Much to my surprise, I found fourth graders to be an exciting and fun group to teach. They listened when I asked them to listen …well, most of the time. They worked when I asked them to work…well, most of the time. They laughed at all of my jokes and when I asked them to stop laughing, they did stop…well, most of the time.
They talked when I asked them to talk…all of the time! Honestly, it was the desire of my fourth graders to please the teacher, to make friends, to be happy and very surprisingly to figure out life beyond school. These were children who knew that their home environment was most likely not ideal.
Their parents…for the most part… struggled from paycheck to paycheck or did not work at all. The children clearly wanted to try to make something good out of themselves…to find success beyond their poverty stricken neighborhood.
Some would make it…how I hoped that they all would figure out life after school.
Even though fourth graders face high stakes state tests in the Spring, I felt like I needed to focus on their hopes and fears for the future. I needed to work on building up their confidence. I needed to teach them that a strong work ethic is the first step. I needed to teach them that they could and should start working on a plan for the future. These fourth graders needed to decide what types of work they might desire as a grownup.
Their opinions and their questions about education and jobs were continuous. Their interest in what they might be when they grew up proved that nine and ten year old children could be deep thinkers as well as deep worriers. I thought that once we got the conversations going about their plans for the future…that they then would realize the importance of making super effort on their regular classroom work. And thus…do well on the big tests in the Spring.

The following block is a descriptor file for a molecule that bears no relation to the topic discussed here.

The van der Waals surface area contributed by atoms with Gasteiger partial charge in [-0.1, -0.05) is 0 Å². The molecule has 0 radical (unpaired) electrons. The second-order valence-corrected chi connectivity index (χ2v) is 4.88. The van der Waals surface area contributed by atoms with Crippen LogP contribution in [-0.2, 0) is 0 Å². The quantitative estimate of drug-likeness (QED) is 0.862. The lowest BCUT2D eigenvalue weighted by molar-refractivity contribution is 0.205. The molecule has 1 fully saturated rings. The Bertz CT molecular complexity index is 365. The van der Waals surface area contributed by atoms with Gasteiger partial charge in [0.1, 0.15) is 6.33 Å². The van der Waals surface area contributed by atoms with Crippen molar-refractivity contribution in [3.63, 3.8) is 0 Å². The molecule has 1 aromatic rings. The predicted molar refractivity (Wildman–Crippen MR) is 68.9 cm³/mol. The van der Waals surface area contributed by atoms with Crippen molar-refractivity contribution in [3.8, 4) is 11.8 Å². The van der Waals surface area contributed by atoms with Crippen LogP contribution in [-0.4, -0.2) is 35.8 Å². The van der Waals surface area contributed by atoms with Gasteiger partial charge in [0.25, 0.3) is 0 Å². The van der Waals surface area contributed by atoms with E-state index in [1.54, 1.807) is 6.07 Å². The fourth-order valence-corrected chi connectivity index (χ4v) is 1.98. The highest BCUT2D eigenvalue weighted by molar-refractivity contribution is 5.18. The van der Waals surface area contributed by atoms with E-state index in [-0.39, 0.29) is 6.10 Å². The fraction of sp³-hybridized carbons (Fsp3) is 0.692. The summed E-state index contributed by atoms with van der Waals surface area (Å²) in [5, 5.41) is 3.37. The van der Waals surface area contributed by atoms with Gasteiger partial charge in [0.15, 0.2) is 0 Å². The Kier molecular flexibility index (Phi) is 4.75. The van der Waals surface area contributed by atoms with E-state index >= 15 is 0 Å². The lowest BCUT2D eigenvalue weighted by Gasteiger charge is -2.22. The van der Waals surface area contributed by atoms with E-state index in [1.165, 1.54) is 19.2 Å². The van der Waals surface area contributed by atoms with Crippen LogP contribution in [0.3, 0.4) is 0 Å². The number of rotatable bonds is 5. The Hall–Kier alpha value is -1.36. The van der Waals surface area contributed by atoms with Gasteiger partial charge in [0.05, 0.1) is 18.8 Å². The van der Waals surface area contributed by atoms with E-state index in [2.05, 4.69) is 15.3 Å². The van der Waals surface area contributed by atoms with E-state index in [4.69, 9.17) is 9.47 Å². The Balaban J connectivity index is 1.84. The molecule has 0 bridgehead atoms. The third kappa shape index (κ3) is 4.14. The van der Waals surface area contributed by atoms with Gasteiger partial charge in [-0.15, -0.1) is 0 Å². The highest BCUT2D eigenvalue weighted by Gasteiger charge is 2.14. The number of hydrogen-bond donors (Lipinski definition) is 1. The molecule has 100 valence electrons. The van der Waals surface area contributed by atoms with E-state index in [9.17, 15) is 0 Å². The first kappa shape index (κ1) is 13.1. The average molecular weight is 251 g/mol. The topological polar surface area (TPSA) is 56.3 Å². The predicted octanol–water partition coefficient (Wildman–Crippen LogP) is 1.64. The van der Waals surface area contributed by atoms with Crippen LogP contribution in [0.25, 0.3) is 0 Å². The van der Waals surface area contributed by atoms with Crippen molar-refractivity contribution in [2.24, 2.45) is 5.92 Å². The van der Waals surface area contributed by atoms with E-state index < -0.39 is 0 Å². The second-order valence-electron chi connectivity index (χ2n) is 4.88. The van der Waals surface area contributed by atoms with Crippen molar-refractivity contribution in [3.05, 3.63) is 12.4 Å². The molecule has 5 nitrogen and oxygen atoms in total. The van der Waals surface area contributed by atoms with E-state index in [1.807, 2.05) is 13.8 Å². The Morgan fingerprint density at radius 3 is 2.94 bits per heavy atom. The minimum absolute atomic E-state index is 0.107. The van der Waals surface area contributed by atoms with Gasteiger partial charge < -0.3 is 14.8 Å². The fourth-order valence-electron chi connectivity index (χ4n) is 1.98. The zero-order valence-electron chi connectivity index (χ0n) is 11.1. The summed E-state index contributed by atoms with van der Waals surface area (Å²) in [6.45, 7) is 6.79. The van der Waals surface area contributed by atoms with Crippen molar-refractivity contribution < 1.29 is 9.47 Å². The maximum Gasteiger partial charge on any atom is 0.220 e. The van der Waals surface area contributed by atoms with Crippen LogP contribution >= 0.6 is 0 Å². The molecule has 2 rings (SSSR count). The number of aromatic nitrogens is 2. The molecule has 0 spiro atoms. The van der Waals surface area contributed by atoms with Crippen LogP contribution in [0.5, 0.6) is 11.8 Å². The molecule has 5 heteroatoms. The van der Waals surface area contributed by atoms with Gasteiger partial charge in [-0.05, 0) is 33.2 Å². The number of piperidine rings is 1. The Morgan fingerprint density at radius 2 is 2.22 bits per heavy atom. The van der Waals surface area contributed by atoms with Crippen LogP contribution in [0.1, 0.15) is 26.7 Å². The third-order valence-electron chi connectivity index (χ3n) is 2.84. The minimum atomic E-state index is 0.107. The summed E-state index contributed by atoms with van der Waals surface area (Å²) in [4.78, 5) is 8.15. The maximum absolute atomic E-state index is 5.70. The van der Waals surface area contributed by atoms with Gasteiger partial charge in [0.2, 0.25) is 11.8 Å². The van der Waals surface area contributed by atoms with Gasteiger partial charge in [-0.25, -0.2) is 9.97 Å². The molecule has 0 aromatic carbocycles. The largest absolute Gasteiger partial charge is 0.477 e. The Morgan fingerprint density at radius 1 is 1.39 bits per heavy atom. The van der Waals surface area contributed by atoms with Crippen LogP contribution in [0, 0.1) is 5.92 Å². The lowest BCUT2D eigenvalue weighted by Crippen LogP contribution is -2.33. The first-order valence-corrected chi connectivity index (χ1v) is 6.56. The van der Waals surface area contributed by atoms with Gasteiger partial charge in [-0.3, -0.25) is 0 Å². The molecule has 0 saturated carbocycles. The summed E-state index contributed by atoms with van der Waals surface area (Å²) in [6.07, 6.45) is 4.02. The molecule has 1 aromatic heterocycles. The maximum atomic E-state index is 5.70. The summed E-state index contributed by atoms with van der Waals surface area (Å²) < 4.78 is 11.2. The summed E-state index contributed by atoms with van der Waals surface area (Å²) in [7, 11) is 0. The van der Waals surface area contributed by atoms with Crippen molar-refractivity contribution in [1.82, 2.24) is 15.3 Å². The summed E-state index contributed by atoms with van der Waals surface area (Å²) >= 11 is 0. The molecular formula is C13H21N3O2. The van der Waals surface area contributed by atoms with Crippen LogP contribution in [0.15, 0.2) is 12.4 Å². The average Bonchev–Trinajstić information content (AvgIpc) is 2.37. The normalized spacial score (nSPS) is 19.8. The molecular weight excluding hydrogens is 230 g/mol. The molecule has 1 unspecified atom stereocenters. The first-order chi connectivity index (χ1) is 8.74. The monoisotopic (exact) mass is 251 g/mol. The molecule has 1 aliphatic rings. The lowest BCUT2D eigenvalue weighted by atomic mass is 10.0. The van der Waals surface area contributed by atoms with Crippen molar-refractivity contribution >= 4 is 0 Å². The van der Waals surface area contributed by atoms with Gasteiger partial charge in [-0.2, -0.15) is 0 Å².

The plan worked. They learned to persevere. They learned to figure out their possible choices and desires for the future. They learned that doing well in school was the important first step.
In order to help each student to start thinking about the future…we began to talk in small discussion groups, to write in daily journals, to post writing samples around the room, to share hopes with the class. Of course, we worked on the science curriculum, the math curriculum, the social studies curriculum, the reading curriculum and so on.
However, our class project was called “working on a plan for the future”. I found out that it is never too early to place a class of children on a strong pathway to tomorrow. How I wish that this type of concept would be taught in teacher preparation coursework in colleges…especially important for teaching the children in Title I schools where crime is rampant, money for food/housing is limited, and street smart children are sometimes the norm.
I had no idea about the possibilities of stepping outside of the box. The “powers that be” were not on board with the idea or supportive at all. So sad, but our class kept on the same pathway no matter what…because it was working.